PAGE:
Shaun Munro reviews Gears 5…
The importance of the Gears of War franchise in shaping the modern third-person shooter cannot be overstated, but it’s also fair to say that the series has been wanting for a truly great entry in many a year, between the competent yet uninspired spin-off Judgment and the workmanlike, underwhelming Gears of War 4.
And in many ways it’s a pleasure to report that Gears 5 is a return to the bold, visceral gunplay that made the series such an innovation – and a commercial juggernaut – in the first place. Yet even with a number of welcome additions, this is largely the same Gears you know and quite probably love – both for better and for worse.
Picking up shortly after the end of the previous game, JD Fenix, Kait Diaz, and Del Walker find themselves once again battling the Swarm, while Kait is forced to confront the truths of her troubled past. For many, Gears 5‘s plot will simply be a functional means to an end, however, travelling in one ear and out the other as it has in pretty much every prior game in the series.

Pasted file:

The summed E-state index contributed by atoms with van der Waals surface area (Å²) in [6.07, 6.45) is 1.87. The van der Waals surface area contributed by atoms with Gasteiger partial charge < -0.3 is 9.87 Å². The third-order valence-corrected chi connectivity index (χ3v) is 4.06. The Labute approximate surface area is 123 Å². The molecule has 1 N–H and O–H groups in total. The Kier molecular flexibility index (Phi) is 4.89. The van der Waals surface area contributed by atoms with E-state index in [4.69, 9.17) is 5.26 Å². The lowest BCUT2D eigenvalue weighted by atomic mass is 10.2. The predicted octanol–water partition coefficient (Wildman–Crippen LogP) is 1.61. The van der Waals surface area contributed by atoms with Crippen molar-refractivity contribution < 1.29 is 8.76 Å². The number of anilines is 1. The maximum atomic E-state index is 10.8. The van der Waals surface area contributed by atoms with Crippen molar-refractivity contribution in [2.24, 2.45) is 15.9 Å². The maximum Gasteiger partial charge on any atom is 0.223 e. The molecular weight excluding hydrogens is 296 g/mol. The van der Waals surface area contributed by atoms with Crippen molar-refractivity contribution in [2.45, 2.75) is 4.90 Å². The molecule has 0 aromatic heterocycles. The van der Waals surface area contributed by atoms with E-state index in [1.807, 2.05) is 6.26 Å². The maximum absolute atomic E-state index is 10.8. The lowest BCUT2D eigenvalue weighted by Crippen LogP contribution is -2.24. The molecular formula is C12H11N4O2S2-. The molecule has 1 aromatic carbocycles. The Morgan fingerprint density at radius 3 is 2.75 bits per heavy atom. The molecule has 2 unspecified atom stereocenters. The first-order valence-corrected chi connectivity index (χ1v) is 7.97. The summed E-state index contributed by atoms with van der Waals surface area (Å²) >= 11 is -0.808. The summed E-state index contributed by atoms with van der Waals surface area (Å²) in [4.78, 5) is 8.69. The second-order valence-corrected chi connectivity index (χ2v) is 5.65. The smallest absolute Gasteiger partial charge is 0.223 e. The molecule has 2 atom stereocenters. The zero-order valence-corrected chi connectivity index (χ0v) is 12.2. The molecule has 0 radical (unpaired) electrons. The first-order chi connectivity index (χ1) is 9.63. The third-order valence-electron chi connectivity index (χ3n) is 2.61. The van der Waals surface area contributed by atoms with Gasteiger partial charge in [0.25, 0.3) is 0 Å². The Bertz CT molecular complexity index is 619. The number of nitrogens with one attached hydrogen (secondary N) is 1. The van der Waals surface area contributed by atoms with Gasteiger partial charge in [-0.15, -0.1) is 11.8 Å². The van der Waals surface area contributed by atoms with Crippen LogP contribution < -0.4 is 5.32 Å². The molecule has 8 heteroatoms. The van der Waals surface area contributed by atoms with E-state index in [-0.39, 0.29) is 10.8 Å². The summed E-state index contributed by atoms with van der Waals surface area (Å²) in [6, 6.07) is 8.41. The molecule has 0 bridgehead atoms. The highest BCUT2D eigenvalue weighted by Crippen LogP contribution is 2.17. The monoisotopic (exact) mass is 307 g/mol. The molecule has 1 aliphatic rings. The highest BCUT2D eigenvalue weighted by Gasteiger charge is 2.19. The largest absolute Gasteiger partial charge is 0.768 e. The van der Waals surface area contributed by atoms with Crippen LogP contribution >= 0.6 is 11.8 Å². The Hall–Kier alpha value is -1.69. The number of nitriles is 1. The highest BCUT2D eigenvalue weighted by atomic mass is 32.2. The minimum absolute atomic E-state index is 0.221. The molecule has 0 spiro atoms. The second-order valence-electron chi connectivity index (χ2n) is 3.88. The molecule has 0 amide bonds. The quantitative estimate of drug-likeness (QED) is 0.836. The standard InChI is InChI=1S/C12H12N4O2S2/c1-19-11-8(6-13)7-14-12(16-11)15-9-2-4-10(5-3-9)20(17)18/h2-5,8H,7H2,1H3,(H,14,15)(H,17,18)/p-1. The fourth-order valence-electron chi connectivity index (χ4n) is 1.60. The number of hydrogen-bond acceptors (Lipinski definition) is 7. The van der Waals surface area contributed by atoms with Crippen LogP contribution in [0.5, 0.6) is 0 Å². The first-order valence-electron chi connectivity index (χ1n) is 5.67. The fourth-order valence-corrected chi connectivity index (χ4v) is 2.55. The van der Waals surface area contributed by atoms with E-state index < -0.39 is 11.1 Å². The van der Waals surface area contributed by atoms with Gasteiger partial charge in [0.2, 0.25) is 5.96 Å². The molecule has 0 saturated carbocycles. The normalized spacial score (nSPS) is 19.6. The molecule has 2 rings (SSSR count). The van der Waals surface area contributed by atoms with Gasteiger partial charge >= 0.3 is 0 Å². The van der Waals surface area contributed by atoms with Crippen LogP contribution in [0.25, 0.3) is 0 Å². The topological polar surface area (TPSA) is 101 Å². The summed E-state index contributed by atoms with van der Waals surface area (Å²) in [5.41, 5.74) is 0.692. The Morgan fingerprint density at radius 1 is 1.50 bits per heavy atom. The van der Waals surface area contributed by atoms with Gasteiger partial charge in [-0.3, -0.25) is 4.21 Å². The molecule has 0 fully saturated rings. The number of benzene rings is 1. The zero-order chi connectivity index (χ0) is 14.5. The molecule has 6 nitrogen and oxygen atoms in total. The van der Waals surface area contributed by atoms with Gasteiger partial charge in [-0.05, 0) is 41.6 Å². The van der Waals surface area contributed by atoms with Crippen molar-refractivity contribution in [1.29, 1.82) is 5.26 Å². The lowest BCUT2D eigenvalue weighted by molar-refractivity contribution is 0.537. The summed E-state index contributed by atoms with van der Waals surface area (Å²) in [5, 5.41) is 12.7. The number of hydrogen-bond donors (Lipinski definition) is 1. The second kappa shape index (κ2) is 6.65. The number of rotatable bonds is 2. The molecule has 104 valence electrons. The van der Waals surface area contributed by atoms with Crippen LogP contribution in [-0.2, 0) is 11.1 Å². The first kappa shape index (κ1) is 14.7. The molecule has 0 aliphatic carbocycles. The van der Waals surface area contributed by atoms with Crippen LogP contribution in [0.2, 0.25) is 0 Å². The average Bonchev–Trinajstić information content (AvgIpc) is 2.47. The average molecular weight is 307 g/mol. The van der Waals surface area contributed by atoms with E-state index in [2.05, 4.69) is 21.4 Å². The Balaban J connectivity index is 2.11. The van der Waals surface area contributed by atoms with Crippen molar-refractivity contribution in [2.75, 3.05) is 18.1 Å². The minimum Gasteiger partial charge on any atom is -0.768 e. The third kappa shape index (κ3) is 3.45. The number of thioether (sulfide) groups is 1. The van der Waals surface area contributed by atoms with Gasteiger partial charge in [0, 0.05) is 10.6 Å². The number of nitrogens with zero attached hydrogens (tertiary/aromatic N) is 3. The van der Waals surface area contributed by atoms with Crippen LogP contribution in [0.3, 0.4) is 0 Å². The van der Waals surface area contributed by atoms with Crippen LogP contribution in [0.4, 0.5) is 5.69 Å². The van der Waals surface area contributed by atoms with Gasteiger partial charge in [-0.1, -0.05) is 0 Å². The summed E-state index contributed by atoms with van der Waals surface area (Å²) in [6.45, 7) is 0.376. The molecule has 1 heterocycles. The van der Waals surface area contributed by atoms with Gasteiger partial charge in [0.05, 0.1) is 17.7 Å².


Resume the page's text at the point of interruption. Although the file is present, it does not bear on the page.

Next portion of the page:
And for most fans that will be fine; Gears has always been a huge-budget popcorn flick of a video game franchise, and in the case of this most recent one, it at least has the good sense to take itself slightly less seriously than some prior entries. Between a healthy dose of gallows humour and some WWE-worthy one-liners spouted by your muscle-bound comrades, there are frequent laughs to be had.
Characterisation is, like the story, generally a secondary concern, and during the early portion where players control the previous game’s dullard protagonist JD, you’ll most likely be itching for the game to switch over to the decidedly more appealing Kait.
While she’s arguably the most sympathetic and likeable character in the entire Gears series to date, even she gets a fairly hollow shrift at best here, though a remarkable vocal performance from Laura Bailey really tries to make the best of it. John DiMaggio is also terrifically gruff in his curtailed role as franchise legend Marcus Fenix, while incidental characters rattle off the breezy banter with a laid-back persuasiveness.